A Look into History: Featured Properties
Before the final signature was penned upon the Declaration of Independence, Thomas Jefferson made one last change. Our unalienable Rights were amended from “Life, Liberty and Property” to “Life, Liberty, and the pursuit of Happiness.” Our unalienable right to property has a direct correlation with our right to pursue happiness. For, with property comes responsibility and with responsibility comes dignity and purpose. With its boundless supply of land, immigrants came to America to pursue just that. They came here to build their legacy upon the land they now called their own.
Clay Hill -
Clay Hill Farm is the embodiment of such legacy. Located in Amelia County, this 1,600 acre property was once an 8,000 acre working plantation. Clay Hill Farm spans over 1,000 acres of contiguous mature hardwood forest, a rarity in this part of the state. Arthur Lehman inherited Clay Hill from his father and sister, and lived on the farm from 1944 until his death in 2018. Arthur was a diesel mechanic for Tyson Foods, and a very proud member of the Virginia Army National Guard, Richmond Light Infantry Blues Battalion as a combat engineer from 1959 to 1965. He also served six months active duty in the United States Army. Arthur was a patriot with a very strong tie to his land, never cutting down a tree unless it was dying or had already fallen. Wishing to conserve Clay Hill Farm for public benefit and wildlife habitat, Arthur donated his property to WFV in December 2017. I was fortunate to spend time with Arthur in the weeks prior to his passing, and several times, we visited Clay Hill Farm to hear his stories and bear witness to his passion and dedication to Clay Hill. Currently, the land is in the process of being transferred to the Virginia Department of Game and Inland Fisheries, where it will become a new Wildlife Management Area. WFV is honored to be a part of telling Arthur’s story, and ensuring that his legacy will be upheld in perpetuity.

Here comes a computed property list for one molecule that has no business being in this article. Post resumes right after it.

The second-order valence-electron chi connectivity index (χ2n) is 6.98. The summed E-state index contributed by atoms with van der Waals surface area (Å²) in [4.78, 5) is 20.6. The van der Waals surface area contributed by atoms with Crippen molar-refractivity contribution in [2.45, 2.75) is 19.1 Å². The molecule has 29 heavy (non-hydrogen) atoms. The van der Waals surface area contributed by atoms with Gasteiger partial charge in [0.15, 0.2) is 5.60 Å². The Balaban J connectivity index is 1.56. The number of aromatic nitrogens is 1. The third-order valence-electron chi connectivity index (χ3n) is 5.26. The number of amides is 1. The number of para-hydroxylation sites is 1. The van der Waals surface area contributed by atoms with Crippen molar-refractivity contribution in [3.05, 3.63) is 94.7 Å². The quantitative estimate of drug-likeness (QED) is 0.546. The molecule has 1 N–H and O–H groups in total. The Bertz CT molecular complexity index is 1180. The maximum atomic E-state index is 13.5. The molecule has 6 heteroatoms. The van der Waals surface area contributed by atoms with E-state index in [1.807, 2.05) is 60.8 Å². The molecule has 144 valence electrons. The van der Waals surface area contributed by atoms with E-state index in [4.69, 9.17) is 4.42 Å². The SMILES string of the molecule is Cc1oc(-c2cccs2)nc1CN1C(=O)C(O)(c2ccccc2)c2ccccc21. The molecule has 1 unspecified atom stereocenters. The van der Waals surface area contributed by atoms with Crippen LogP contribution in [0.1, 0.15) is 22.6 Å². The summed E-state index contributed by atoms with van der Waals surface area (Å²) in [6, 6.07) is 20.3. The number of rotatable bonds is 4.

Fulfillment Farms —
Fulfillment Farms is a story of conserving passion. In 1997, Tom Forrer owned 1,910 acres in Albemarle County. Mr. Forrer’s grandfather, Thomas Griffin Herring was a member of the board of the Virginia Department of Game and Inland Fisheries in the 1930’s – 1950’s, and Mr. Forrer was passionate about access to public recreation. He understood the role his farm could play in ensuring that everyone has access to the outdoors, and donated Fulfillment Farms to WFV in 1997. A monument stands at the entrance to Fulfillment Farms in Mr. Forrer’s honor, with an inscription describing his wish for the property to be enjoyed by “devotees of nature.” With its robust wildlife resources, forests, and public access, we are proud to fulfill his wish from 21 years ago.
Well known conservationist, Aldo Leopold once said, “Wilderness is the very stuff America is made of.” The land we seek to acquire, conserve and manage at the Wildlife Foundation of Virginia is the same land that holds the legacy of many an American. It is brought to our attention by a man or woman who wishes to impart upon the landscape of Virginia their heritage that is embedded in the soil that makes up our country. These private landowners know the value of land beyond its monetary number, understand the intrinsic happiness and wholeness one encounters when immersed in outdoor recreation, and wish to share this opportunity for the public interest by conserving their land with the Wildlife Foundation of Virginia.